Implementing a Behavioral Support Plan? Don’t Forget the Student!
by Jed Baker, PhD
Autism Asperger’s Digest | November/December 2013
Too often behavioral support plans are implemented without much student input, only to find later that the student resists or even sabotages the plan. Many students are in the position of needing assistance or modifications but refuse any help for fear it will make them look different. Getting a student on board is perhaps the most crucial part of a good behavior plan. For highly verbal students, this often involves helping them acknowledge their challenges in light of a longer list of strengths. Once challenges are no longer denied, supports can be more readily accepted. For less verbal students, enhancing their willingness to accept supports involves carefully incorporating the student’s interests and preferences into the plan.
Highly Verbal Students
Often very bright students with learning challenges are exquisitely aware and ashamed of their difficulties, making it hard for them to accept the help they may need. In this case it is crucial to help them understand themselves, particularly their remarkable abilities and talents to shore up self-esteem to a point where they can tolerate the idea of getting some minor support for their challenges (see Baker 2005).
The following outlines a way to set the stage for accepting behavioral supports:
- Have a teacher, counselor, or parent explain that everyone has a profile of strengths and challenges.
- Present his profile of strengths and challenges graphically, highlighting many more strengths than challenges.
- For students with autism spectrum disorder (ASD), we can often identify strengths in memory ability, sponge-like ability to absorb knowledge, and subsequent expertise in certain subjects, including their preferred interests. Explain how those strengths can lead to successful learning in school and pursuing a career.
- Discuss a much smaller list of challenges. If the student has difficulty with managing frustrations with work, handling disappointments (e.g., accepting no, having to wait), or dealing with mistakes or criticism, you might just summarize this as one challenge: “handling frustration.” If he has trouble sustaining attention, organizing his work, or remembering homework and classwork, it can be summarized as an “organization challenge.”
- Remind the student that he has many more strengths than challenges.
- Liken this profile to other talented and successful individuals who were frustrated in school (e.g., Temple Grandin, Albert Einstein, Marie Curie, Thomas Edison), or who had difficulty with attention and organization (e.g., the CEOs [chief executive officers] of Jet Blue Airways, Virgin Airways). These individuals might be considered smarter than the average student, yet they needed some minor help. Sometimes a CEO needs administrative assistance. Sometimes a genius needs someone to help reduce frustration so he can continue genius-level work.
- Introduce the various supports that the student may need to help manage frustrations or stay organized. For example, an aide can be described as an “administrative assistant.” Modifications to work can be described as ways to reduce the drudgery, so the student can focus on the big ideas as a CEO would.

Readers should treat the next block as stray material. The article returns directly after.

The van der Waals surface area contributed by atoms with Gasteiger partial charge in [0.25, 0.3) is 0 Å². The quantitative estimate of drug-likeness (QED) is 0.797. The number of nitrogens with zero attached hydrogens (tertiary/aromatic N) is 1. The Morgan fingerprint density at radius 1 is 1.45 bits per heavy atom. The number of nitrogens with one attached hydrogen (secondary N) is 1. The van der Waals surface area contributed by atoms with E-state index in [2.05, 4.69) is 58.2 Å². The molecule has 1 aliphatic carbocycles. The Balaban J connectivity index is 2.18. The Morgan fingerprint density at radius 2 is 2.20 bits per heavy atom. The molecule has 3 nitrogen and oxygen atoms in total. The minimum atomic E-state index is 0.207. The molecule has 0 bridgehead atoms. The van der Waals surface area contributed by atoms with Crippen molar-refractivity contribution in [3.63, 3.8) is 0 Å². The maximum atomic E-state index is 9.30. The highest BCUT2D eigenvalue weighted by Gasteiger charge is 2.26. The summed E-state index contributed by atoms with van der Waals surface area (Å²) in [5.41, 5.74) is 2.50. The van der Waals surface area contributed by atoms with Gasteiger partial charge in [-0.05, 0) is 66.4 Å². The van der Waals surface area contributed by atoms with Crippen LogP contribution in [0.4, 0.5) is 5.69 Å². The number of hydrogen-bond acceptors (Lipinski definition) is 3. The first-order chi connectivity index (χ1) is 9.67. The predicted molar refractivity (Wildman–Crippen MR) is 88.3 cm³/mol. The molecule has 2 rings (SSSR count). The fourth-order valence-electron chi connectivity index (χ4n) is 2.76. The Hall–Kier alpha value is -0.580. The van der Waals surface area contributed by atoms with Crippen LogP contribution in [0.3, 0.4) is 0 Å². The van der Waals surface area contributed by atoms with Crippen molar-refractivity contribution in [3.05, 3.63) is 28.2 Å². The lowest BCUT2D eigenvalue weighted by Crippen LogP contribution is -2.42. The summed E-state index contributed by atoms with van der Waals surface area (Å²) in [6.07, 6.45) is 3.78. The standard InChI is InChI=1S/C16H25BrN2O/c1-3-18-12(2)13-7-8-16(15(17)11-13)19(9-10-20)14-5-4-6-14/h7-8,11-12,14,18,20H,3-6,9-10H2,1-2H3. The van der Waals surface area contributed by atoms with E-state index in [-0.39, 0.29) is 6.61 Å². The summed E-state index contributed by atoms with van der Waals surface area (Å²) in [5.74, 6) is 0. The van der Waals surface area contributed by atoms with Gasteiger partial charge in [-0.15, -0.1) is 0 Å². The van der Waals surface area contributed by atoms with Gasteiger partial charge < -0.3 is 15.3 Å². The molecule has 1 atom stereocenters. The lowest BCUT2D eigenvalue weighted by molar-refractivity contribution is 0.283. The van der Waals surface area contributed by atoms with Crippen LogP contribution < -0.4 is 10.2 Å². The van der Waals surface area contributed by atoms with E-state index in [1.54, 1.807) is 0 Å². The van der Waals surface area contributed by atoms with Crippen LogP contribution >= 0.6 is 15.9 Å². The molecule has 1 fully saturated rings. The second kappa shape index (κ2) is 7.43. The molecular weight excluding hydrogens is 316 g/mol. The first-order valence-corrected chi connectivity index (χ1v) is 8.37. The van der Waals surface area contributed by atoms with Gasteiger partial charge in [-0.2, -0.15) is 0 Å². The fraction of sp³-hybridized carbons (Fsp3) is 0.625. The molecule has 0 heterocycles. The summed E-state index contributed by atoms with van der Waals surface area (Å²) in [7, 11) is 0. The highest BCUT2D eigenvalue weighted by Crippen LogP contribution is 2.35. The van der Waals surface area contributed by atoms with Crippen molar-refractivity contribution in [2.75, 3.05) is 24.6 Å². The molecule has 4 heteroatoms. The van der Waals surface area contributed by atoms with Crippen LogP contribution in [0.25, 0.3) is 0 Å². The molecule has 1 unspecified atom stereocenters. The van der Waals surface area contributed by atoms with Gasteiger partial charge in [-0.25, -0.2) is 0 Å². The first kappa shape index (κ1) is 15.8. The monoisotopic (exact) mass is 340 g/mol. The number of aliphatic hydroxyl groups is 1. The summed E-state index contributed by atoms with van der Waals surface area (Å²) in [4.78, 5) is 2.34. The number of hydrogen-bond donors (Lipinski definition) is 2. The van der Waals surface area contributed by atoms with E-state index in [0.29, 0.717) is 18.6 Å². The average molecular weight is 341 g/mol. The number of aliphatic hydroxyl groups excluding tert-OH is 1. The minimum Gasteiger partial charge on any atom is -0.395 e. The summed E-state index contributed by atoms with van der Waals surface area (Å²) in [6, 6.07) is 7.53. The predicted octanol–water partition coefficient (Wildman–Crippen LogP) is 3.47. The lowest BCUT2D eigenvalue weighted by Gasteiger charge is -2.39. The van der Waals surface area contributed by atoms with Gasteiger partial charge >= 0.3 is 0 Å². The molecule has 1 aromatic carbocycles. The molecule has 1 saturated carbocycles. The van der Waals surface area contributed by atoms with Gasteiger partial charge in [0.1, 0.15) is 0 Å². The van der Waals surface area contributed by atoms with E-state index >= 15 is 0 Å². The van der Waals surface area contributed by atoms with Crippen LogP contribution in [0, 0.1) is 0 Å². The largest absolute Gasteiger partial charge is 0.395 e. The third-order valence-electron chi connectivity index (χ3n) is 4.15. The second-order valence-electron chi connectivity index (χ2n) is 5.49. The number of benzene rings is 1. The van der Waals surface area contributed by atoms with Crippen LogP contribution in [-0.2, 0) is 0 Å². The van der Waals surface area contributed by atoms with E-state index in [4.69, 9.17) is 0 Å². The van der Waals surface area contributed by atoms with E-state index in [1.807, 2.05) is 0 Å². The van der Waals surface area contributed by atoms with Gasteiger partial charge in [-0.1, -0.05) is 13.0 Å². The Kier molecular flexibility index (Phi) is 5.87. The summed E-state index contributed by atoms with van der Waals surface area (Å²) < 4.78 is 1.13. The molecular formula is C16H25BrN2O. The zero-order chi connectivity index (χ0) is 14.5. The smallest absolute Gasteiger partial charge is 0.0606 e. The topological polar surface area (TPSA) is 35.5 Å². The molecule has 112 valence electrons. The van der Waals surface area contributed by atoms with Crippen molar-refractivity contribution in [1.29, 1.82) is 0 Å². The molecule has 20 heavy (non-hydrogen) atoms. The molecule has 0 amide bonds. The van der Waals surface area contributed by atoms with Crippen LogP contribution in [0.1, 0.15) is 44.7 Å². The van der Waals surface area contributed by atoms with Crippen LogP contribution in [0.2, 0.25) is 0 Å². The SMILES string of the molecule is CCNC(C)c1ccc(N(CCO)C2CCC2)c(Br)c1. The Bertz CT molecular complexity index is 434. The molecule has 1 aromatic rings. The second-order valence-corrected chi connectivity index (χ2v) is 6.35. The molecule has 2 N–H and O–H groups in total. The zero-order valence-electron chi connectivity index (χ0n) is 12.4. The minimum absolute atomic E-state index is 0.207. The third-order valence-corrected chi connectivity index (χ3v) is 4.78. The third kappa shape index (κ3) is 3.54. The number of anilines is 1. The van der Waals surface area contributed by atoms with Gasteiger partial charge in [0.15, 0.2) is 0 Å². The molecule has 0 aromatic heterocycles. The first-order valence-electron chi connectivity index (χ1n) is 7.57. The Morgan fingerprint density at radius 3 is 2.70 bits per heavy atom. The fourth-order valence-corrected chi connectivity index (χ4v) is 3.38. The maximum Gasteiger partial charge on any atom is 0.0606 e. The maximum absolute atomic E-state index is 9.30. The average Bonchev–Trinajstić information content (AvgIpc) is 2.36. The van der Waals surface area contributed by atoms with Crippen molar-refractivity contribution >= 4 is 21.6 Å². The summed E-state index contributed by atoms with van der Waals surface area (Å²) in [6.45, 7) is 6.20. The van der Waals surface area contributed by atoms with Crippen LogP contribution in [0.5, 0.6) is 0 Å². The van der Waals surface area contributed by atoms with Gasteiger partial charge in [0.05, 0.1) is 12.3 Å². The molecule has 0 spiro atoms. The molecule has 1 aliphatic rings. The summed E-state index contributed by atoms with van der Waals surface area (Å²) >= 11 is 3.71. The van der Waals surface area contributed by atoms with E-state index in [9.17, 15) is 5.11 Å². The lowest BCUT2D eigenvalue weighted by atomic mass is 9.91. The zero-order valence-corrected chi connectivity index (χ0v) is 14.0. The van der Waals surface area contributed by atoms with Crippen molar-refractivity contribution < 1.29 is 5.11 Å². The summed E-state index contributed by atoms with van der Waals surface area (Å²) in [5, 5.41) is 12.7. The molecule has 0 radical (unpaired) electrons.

Less Verbal Students
Talking about oneself and one’s future is harder for less verbal students. Actions speak louder than words for these students.
The following are actions one can take to maximize a student’s cooperation with a behavioral support plan:
- Identify rewarding activities and objects. The Autism Center for Excellence at Virginia Commonwealth University has a useful description on its website of how to conduct a preference inventory to identify reinforcers (www.vcuautismcenter.org/resources/content.cfm/934). First, interview the student or those who know him best and observe the student during free-choice times to see what he prefers. Based on this information, create a list of 6 to 10 potential reinforcers including edibles, objects, activities, and social interactions. Systematically pair each item together and allow the student to choose, thus allowing a rank ordering of most preferred reinforcers.
- Pair key people (e.g., an aide) with preferred reinforcers so that the student begins to trust caregivers as the source of pleasurable items and activities.
- Consider lowering demands at first, making it easier to earn reinforcers.
- Modify difficult activities. This is in itself an intrinsic reinforcer, making an otherwise difficult task more pleasurable. One can change the sensory overload of a task, simplify or shorten a task, use visual supports to make it more understandable, start with easier items to build confidence, use preferred activities within the task (e.g., teaching counting with preferred items, identifying letters by stepping on them for kids who like to move), and provide choice within the task. See Baker (2008) for more ways to modify difficult activities.
- Teach the child how to ask for help or a break. Provide frequent breaks upon request so that he begins to trust that frustration can be managed without having to exhibit challenging behaviors.
- As trust and competence develop, try to gradually increase demands prior to providing reinforcers.
Remember, a plan is only useful if received well by the student. The best ideas don’t matter much if our students are not on board.
Baker, J. E. 2008. No More Meltdowns. Arlington, TX: Future Horizons, Inc.
Baker, J. E. 2005. Preparing for Life: The Complete Guide to Transitioning to Adulthood for those with Autism and Asperger’s Syndrome. Arlington, TX: Future Horizons, Inc.
Jed Baker, PhD, is the author of six books, including No More Victims: Protecting Those with Autism from Cyber Bullying Internet Predators, and Scams and No More Meltdowns.
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